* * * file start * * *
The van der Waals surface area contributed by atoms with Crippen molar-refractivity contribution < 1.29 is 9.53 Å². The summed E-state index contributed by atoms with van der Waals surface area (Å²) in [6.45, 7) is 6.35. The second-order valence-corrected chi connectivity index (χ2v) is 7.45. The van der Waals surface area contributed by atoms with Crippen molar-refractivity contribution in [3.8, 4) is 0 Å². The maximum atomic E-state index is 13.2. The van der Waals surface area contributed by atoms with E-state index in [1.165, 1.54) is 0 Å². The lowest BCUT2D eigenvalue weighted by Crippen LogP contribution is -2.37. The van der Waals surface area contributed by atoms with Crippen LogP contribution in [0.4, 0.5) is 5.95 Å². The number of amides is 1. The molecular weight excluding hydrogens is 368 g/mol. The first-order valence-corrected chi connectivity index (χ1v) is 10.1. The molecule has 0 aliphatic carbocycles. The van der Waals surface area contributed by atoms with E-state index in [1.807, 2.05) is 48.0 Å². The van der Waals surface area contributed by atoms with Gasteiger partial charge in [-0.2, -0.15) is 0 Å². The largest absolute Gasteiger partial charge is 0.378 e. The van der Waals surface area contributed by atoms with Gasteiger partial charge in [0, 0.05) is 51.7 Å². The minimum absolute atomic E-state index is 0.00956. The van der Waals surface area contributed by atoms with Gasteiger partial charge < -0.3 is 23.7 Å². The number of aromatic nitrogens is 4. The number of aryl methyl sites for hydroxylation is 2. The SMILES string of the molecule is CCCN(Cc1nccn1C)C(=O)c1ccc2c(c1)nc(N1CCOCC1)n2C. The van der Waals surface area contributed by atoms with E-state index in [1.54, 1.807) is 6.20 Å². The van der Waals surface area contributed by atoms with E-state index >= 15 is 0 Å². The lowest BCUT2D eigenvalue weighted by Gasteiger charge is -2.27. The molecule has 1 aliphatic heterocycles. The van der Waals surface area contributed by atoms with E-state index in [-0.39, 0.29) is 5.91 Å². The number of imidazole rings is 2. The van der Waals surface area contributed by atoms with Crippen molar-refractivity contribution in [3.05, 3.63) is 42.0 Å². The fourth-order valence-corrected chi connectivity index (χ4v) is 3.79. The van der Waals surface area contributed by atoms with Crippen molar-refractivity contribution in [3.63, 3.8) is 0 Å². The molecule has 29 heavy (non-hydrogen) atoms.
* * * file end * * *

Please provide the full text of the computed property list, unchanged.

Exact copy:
The van der Waals surface area contributed by atoms with Crippen molar-refractivity contribution < 1.29 is 9.53 Å². The summed E-state index contributed by atoms with van der Waals surface area (Å²) in [6.45, 7) is 6.35. The second-order valence-corrected chi connectivity index (χ2v) is 7.45. The van der Waals surface area contributed by atoms with Crippen molar-refractivity contribution in [3.8, 4) is 0 Å². The maximum atomic E-state index is 13.2. The van der Waals surface area contributed by atoms with E-state index in [1.165, 1.54) is 0 Å². The lowest BCUT2D eigenvalue weighted by Crippen LogP contribution is -2.37. The van der Waals surface area contributed by atoms with Crippen LogP contribution in [0.4, 0.5) is 5.95 Å². The number of amides is 1. The molecular weight excluding hydrogens is 368 g/mol. The first-order valence-corrected chi connectivity index (χ1v) is 10.1. The molecule has 0 aliphatic carbocycles. The van der Waals surface area contributed by atoms with E-state index in [1.807, 2.05) is 48.0 Å². The van der Waals surface area contributed by atoms with Gasteiger partial charge in [-0.2, -0.15) is 0 Å². The largest absolute Gasteiger partial charge is 0.378 e. The van der Waals surface area contributed by atoms with Gasteiger partial charge in [0, 0.05) is 51.7 Å². The minimum absolute atomic E-state index is 0.00956. The van der Waals surface area contributed by atoms with Gasteiger partial charge < -0.3 is 23.7 Å². The number of aromatic nitrogens is 4. The number of aryl methyl sites for hydroxylation is 2. The SMILES string of the molecule is CCCN(Cc1nccn1C)C(=O)c1ccc2c(c1)nc(N1CCOCC1)n2C. The van der Waals surface area contributed by atoms with E-state index in [1.54, 1.807) is 6.20 Å². The van der Waals surface area contributed by atoms with E-state index >= 15 is 0 Å². The lowest BCUT2D eigenvalue weighted by Gasteiger charge is -2.27. The molecule has 1 aliphatic heterocycles. The van der Waals surface area contributed by atoms with E-state index in [-0.39, 0.29) is 5.91 Å². The number of imidazole rings is 2. The van der Waals surface area contributed by atoms with Crippen molar-refractivity contribution in [3.05, 3.63) is 42.0 Å². The fourth-order valence-corrected chi connectivity index (χ4v) is 3.79. The van der Waals surface area contributed by atoms with Crippen molar-refractivity contribution in [3.63, 3.8) is 0 Å². The molecule has 29 heavy (non-hydrogen) atoms.